A Mesa man is marking a milestone, and it should come as no surprise that his wife said he’s more than a little cranky about it.
In fact, Larry Heebner’s wife, Priscilla, and his co-workers call him cranky.
But to be honest, Heebner is anything but. He loves his wife of 52 years and he’s only cranky when it comes to his job.
In fact, the soft-spoken 80-year-old Pennsylvania native is patient and precise when it comes to his profession that is considered a dying art in the fading community of mom-and-pop auto shops filled with the smells of oil, grease and sometimes gasoline.
“I’m not really cranky,” Heebner said. “That’s just a name that I’ve been called ever since I started grinding crankshafts.”
Heebner has been working in auto repair shops for 50 years — and for the last 47 of them, he has ground crankshafts — mostly for automobiles, but also for riding lawnmowers, boats and motorcycles.
Working part-time for B & B Automotive Machine Co. and also for Action Speed and Machine, both in Mesa, Heebner has ground 11,096 crankshafts to date, according to a stack of oil and grease-stained journals he has kept through the years. It’s amazing Heebner is not in the Guinness Book of World Records for it.
“At my age, I’m very lucky,” Heebner said. “Physically, I’m able to do it. I had rheumatoid arthritis in Pennsylvania, and planned to retire in the early 1990s. But, after we moved out here in 1993, my arthritis went away, I was like a new man. So I decided to keep working and got a part-time job at Southwest Engine Service in Phoenix.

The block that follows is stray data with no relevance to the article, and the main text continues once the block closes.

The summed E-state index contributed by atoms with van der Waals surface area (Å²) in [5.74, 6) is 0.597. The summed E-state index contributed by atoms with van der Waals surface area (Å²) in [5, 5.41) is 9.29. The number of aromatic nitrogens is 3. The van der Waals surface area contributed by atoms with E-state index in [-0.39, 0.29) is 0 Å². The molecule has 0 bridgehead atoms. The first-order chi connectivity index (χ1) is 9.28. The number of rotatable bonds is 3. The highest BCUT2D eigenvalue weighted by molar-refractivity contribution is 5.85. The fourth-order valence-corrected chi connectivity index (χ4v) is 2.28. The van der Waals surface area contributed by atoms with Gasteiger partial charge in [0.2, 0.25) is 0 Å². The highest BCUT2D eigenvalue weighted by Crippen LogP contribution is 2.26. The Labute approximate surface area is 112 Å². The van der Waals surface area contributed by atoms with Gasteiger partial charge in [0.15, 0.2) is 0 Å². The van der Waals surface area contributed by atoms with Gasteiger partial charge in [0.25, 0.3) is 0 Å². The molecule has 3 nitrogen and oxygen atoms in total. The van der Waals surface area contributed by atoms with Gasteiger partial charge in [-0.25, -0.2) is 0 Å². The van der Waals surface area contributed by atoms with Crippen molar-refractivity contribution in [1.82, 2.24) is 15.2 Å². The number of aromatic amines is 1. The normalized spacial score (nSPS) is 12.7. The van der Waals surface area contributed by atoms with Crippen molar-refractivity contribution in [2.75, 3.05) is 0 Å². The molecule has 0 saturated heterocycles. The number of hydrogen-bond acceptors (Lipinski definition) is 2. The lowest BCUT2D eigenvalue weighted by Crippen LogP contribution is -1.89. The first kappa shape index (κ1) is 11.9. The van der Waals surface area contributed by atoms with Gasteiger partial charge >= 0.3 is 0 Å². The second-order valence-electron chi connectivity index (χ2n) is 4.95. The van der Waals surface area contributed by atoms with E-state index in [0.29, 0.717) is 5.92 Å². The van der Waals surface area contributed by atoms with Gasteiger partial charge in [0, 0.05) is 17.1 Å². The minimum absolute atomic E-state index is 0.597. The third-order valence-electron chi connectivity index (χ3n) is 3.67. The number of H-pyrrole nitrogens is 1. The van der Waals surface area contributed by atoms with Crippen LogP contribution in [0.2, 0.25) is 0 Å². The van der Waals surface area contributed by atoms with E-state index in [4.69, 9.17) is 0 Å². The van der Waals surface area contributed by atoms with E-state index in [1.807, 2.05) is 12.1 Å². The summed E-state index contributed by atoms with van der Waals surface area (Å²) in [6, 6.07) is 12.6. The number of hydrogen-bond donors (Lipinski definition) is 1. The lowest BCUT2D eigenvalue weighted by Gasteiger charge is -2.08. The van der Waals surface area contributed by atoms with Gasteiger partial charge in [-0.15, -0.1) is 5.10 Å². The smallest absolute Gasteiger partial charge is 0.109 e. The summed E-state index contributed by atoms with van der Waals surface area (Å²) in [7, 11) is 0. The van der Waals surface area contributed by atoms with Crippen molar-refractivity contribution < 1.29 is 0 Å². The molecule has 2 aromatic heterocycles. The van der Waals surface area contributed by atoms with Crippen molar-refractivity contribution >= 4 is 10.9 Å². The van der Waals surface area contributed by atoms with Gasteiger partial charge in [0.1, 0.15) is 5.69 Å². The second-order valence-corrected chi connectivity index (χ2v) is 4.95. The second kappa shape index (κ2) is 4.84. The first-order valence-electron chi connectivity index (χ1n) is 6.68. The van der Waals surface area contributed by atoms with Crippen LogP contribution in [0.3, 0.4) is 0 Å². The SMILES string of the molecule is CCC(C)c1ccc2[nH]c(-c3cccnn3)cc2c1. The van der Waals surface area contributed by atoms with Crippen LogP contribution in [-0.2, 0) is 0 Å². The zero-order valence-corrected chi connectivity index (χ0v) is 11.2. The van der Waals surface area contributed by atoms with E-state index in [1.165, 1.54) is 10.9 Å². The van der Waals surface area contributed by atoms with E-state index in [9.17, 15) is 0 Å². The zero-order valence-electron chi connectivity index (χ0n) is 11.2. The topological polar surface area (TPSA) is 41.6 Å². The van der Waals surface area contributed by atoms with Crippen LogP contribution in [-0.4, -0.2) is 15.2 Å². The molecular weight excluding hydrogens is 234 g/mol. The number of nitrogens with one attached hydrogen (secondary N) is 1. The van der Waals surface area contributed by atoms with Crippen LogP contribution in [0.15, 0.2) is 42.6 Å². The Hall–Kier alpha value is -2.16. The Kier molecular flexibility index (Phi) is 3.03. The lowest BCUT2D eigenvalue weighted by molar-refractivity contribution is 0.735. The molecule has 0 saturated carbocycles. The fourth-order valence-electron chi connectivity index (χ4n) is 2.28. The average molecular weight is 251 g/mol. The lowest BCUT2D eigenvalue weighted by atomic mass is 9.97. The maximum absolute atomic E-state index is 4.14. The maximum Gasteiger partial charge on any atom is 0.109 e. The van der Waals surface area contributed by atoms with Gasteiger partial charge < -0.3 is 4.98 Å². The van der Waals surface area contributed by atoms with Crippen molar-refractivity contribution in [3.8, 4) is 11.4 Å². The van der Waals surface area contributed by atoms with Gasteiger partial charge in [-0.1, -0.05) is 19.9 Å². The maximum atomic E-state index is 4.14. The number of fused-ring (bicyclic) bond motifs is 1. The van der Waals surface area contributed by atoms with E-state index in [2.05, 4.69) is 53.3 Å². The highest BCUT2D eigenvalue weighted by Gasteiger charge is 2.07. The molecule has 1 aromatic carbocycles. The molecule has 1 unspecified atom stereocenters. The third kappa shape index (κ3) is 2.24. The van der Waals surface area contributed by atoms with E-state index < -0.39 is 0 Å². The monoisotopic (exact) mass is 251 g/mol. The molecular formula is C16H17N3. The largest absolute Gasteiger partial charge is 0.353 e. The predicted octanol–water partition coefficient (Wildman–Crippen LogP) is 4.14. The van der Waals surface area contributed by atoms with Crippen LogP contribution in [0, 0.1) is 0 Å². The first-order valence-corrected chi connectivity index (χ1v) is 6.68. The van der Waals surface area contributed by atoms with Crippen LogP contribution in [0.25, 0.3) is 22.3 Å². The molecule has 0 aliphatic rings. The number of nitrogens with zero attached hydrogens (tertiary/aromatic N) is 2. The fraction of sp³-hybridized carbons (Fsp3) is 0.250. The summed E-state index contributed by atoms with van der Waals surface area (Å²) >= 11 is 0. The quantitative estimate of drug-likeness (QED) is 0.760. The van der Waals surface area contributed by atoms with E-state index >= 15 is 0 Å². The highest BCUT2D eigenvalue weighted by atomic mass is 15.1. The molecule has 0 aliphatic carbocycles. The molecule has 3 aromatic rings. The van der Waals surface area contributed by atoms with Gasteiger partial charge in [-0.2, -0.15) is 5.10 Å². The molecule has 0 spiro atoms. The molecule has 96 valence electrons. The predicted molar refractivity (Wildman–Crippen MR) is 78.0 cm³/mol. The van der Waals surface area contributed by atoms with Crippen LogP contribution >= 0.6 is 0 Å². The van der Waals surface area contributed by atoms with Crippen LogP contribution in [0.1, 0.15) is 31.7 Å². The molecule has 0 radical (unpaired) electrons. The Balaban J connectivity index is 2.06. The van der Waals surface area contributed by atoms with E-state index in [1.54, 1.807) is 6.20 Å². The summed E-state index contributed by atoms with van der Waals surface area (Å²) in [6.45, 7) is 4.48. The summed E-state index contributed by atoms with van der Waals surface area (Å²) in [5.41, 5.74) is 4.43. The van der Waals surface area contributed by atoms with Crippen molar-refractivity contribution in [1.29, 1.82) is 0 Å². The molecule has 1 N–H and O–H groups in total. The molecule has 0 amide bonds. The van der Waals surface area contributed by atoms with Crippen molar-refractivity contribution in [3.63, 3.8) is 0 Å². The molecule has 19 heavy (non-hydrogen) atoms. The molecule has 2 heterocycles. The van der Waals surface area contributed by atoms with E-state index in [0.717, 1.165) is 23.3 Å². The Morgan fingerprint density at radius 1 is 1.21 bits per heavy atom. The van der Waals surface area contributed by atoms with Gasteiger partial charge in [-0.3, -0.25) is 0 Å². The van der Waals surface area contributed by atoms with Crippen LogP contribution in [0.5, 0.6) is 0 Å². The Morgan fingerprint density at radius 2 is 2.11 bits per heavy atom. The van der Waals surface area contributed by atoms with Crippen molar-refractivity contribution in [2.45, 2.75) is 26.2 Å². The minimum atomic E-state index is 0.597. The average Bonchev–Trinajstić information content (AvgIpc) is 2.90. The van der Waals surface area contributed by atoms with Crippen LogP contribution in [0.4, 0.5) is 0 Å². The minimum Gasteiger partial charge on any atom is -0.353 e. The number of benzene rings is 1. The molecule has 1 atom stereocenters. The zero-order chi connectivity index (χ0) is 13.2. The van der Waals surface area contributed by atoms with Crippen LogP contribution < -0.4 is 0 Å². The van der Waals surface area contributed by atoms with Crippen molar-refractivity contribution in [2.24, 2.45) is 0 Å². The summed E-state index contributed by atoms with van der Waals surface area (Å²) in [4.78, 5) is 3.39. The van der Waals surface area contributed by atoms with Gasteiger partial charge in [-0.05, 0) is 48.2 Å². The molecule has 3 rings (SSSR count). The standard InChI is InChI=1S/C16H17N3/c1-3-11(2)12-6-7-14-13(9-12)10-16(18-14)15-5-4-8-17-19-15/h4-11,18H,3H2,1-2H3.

“As long as I feel good, I’ll keep doing it. A lot of the younger people coming along don’t want to grind crankshafts. Let’s put it this way: A lot of people don’t like their jobs. When I get up in the morning, I can’t wait to get there.”
A veteran of the Korean War who worked as a jet mechanic in the U.S. Air Force in the early 1950s, Heebner later began working as an auto machinist for the E.S. Youse Co., in Reading, Pa., in 1961 cleaning engine blocks and cylinder heads. One day when asked if he wanted to start grinding crankshafts, he said “sure” — and he’s been doing it ever since.
Heebner ground his first crankshaft — a 450 International Inline 6 from a late 1950s model International 2-ton truck — on Jan. 18, 1964. About four years later, he ground his 1,000th crankshaft. And, on Jan. 25, 1991, he ground his 10,000th crankshaft when he co-owned the Hyde Villa Machine Shop in Reading, which he later sold when he and his wife moved to Arizona.
The crankshaft is the heart of an engine — it is the main shaft at the bottom of the engine that rotates to turn the transmission and everything else involved in getting power to the wheels. If basic maintenance on a vehicle such as changing the oil every 3,000 miles isn’t done, oil can build up, engine pressure can drop and the crankshaft can eventually fail, requiring an engine to be rebuilt or be replaced. These days, it costs anywhere from $700 to $2,000 to grind or repair a crankshaft, taking an average of about 90 minutes. But it’s now a chore alone to take one out from underneath an engine as the entire front end of newer-model vehicles also has to be taken out for mechanics just to get to it.
“If it wouldn’t be for the crankshaft, there would be no engine,” Heebner said.